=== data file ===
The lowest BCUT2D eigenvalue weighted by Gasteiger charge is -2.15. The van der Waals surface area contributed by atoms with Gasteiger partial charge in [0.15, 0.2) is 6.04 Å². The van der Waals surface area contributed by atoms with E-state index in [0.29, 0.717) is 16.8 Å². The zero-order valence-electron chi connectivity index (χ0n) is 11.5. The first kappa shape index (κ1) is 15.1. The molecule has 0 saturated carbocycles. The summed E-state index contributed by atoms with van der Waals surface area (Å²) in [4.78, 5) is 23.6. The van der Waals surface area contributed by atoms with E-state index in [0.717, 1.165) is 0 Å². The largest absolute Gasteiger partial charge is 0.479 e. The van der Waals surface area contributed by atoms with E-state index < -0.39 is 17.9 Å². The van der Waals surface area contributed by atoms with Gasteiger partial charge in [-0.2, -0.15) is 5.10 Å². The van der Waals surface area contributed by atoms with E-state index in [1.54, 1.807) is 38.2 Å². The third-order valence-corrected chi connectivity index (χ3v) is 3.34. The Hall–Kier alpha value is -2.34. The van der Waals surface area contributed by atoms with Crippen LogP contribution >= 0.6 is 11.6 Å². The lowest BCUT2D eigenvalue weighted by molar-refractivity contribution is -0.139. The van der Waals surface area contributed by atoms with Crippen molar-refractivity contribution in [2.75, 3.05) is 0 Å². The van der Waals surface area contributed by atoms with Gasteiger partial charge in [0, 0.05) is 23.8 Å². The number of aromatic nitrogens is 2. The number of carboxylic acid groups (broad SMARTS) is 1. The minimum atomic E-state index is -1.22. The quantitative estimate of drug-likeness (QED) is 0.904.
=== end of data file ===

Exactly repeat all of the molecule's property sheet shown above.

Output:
The lowest BCUT2D eigenvalue weighted by Gasteiger charge is -2.15. The van der Waals surface area contributed by atoms with Gasteiger partial charge in [0.15, 0.2) is 6.04 Å². The van der Waals surface area contributed by atoms with E-state index in [0.29, 0.717) is 16.8 Å². The zero-order valence-electron chi connectivity index (χ0n) is 11.5. The first kappa shape index (κ1) is 15.1. The molecule has 0 saturated carbocycles. The summed E-state index contributed by atoms with van der Waals surface area (Å²) in [4.78, 5) is 23.6. The van der Waals surface area contributed by atoms with E-state index in [0.717, 1.165) is 0 Å². The largest absolute Gasteiger partial charge is 0.479 e. The van der Waals surface area contributed by atoms with E-state index < -0.39 is 17.9 Å². The van der Waals surface area contributed by atoms with Gasteiger partial charge in [-0.2, -0.15) is 5.10 Å². The van der Waals surface area contributed by atoms with E-state index in [1.54, 1.807) is 38.2 Å². The third-order valence-corrected chi connectivity index (χ3v) is 3.34. The Hall–Kier alpha value is -2.34. The van der Waals surface area contributed by atoms with Crippen LogP contribution >= 0.6 is 11.6 Å². The lowest BCUT2D eigenvalue weighted by molar-refractivity contribution is -0.139. The van der Waals surface area contributed by atoms with Crippen molar-refractivity contribution in [2.75, 3.05) is 0 Å². The van der Waals surface area contributed by atoms with Gasteiger partial charge in [0, 0.05) is 23.8 Å². The number of aromatic nitrogens is 2. The number of carboxylic acid groups (broad SMARTS) is 1. The minimum atomic E-state index is -1.22. The quantitative estimate of drug-likeness (QED) is 0.904.